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Cochrane Database Syst Rev. 2014 Aug 4;(8):CD003325. doi: 10.1002/14651858.CD003325.pub3.

Removal of nail polish and finger rings to prevent surgical infection.

Author information

1
c/o Cochrane Wounds Group, University of York, Heslington, York, UK, YO10 5DD.

Abstract

BACKGROUND:

Surgical wound infections may be caused by the transfer of bacteria from the hands of surgical teams to patients during operations. Surgical scrubbing prior to surgery reduces the number of bacteria on the skin, but wearing rings and nail polish on the fingers may reduce the efficacy of scrubbing, as bacteria may remain in microscopic imperfections of nail polish and on the skin beneath rings.

OBJECTIVES:

To assess the effect of the presence or absence of rings and nail polish on the hands of the surgical scrub team on postoperative wound infection rates.

SEARCH METHODS:

For this fifth update, we searched The Cochrane Wounds Group Specialised Register (searched 23 July 2014); The Cochrane Central Register of Controlled Trials (CENTRAL) (The Cochrane Library); Ovid MEDLINE; Ovid MEDLINE (In-Process & Other Non-Indexed Citations); Ovid EMBASE and EBSCO CINAHL.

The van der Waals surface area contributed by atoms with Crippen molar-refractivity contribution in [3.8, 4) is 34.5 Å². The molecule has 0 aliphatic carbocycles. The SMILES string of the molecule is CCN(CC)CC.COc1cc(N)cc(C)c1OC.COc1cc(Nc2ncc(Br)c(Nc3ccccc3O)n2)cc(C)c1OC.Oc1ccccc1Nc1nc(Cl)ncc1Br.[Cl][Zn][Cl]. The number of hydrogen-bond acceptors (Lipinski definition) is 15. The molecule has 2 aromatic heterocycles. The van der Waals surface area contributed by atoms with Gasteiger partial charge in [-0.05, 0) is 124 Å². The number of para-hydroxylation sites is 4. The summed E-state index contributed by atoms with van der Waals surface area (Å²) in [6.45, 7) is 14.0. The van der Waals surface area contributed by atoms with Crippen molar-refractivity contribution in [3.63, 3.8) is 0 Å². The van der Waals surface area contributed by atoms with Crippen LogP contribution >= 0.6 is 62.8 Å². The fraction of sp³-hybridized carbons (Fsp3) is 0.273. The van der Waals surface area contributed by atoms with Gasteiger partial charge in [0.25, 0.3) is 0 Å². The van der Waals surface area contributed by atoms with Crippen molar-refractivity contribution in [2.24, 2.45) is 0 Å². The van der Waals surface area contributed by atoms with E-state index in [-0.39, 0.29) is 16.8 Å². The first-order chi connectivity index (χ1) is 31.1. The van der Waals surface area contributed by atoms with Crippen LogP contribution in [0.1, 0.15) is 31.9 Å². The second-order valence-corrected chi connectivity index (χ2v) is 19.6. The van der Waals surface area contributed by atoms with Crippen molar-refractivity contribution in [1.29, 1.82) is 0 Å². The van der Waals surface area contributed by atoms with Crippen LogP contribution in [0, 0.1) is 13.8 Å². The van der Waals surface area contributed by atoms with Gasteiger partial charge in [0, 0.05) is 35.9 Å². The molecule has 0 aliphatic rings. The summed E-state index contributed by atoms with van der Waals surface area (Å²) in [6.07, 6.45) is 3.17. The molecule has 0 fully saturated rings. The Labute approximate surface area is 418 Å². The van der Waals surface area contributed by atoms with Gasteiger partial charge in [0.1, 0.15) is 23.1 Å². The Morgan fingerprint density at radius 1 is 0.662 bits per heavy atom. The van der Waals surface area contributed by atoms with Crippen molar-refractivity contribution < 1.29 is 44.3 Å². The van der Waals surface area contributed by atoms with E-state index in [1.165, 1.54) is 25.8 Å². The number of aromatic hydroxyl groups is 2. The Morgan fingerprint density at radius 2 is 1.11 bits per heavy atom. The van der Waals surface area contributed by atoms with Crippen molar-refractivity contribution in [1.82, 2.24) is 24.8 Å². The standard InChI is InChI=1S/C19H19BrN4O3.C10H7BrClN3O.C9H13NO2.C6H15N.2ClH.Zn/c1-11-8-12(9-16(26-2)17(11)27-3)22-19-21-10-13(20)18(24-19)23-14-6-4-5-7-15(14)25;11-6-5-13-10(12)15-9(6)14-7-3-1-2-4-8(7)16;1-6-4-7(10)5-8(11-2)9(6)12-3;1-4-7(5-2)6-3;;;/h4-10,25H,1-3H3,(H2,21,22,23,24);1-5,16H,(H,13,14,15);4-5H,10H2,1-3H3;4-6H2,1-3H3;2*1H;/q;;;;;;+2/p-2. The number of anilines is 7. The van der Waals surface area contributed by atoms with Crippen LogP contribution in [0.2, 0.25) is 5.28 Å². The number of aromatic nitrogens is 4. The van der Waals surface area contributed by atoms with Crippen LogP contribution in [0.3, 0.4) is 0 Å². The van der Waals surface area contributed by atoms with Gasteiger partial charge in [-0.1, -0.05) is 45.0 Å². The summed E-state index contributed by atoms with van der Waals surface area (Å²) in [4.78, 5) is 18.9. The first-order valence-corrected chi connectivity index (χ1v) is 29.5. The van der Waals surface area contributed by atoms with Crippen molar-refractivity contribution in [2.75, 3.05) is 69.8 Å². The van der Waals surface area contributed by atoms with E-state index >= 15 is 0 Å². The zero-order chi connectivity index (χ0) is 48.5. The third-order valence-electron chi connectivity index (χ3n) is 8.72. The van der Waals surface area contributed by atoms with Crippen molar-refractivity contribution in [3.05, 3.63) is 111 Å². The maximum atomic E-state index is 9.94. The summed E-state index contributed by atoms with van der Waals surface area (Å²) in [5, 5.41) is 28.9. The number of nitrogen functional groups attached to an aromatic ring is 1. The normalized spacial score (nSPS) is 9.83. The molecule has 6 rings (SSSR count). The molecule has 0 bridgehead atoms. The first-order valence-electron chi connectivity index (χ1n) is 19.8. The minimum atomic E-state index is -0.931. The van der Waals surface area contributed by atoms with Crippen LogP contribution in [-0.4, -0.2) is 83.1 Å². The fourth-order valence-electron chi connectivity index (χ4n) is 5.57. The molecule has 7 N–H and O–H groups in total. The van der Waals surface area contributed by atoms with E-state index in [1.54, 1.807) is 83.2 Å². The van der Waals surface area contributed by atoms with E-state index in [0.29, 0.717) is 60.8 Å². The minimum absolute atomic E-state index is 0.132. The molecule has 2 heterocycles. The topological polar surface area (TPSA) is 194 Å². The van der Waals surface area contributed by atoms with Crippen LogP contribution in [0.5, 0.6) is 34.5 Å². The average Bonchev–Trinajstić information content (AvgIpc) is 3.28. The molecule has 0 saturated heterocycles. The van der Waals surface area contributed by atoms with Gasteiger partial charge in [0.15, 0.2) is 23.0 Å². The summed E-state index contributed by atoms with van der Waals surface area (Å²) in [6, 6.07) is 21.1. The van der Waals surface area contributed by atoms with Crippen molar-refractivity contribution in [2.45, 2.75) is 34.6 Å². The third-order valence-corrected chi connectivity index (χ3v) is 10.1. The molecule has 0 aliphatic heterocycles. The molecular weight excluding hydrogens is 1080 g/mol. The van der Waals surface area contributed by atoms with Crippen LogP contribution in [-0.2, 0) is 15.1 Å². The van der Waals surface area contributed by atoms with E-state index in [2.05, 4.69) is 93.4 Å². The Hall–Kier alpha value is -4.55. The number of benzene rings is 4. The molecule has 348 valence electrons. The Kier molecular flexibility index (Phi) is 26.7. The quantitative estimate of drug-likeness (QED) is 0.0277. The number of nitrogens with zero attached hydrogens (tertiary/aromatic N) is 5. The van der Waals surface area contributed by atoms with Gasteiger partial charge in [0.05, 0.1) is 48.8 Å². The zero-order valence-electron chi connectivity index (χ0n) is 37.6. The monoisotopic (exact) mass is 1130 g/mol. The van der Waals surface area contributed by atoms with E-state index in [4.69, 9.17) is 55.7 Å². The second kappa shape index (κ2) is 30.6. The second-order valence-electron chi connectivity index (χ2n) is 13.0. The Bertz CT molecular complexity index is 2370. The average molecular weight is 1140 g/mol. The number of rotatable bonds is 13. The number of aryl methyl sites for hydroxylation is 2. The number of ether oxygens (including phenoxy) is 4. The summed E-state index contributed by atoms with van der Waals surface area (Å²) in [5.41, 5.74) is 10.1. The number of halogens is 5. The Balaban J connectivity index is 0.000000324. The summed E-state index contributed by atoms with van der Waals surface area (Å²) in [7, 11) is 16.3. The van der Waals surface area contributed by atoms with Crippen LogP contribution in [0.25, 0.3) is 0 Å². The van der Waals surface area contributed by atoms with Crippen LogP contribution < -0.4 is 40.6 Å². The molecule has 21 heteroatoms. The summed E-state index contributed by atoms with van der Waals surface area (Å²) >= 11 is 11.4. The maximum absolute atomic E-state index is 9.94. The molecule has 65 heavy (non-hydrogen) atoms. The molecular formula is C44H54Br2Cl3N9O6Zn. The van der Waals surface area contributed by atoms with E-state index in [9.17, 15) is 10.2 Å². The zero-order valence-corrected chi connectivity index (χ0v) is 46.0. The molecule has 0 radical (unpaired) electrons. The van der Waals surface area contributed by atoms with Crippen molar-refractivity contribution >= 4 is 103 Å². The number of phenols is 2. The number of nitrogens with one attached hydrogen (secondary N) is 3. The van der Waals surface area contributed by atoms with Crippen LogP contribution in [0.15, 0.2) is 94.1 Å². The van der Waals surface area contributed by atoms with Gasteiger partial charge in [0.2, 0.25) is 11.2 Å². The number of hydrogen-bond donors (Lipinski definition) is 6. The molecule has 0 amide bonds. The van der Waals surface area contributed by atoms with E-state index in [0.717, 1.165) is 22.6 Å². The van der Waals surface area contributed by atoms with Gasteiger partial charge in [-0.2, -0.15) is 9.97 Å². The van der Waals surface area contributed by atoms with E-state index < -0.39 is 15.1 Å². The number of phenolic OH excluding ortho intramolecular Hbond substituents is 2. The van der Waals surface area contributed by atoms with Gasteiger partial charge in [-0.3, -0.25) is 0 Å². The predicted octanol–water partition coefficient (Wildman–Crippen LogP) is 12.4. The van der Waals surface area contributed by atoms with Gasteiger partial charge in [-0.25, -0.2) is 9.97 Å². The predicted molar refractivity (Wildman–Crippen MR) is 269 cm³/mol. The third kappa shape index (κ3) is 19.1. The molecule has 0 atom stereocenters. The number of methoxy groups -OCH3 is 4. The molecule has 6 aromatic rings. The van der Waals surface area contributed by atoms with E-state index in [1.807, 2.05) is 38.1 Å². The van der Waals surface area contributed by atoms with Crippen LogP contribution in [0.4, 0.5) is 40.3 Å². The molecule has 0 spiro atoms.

SELECTION CRITERIA:

Randomised controlled trials (RCTs) evaluating the effect of wearing or removing finger rings and nail polish on the efficacy of the surgical scrub and postoperative wound infection rate.

DATA COLLECTION AND ANALYSIS:

All abstracts were checked against a checklist to determine whether they fulfilled the inclusion criteria. Full reports of relevant studies were obtained. Excluded trial reports were checked by all review authors to ensure appropriate exclusion.

MAIN RESULTS:

We identified: no new trials; no RCTs that compared wearing of rings with the removal of rings; and no trials of nail polish versus no nail polish that measured surgical infection rates. We found one small RCT (102 scrub nurses) that evaluated the effect of nail polish on the number of bacterial colony forming units left on hands after pre-operative surgical scrubbing. Nurses had either unpolished nails, freshly-applied nail polish (less than two days old), or old nail polish (more than four days old). There were no significant differences in the number of bacteria on hands between the groups before and after surgical scrubbing.

AUTHORS' CONCLUSIONS:

No trials have investigated whether wearing nail polish or finger rings affects the rate of surgical wound infection. There is insufficient evidence to determine whether wearing nail polish affects the number of bacteria on the skin post-scrub.

PMID:
25089848
DOI:
10.1002/14651858.CD003325.pub3
[Indexed for MEDLINE]

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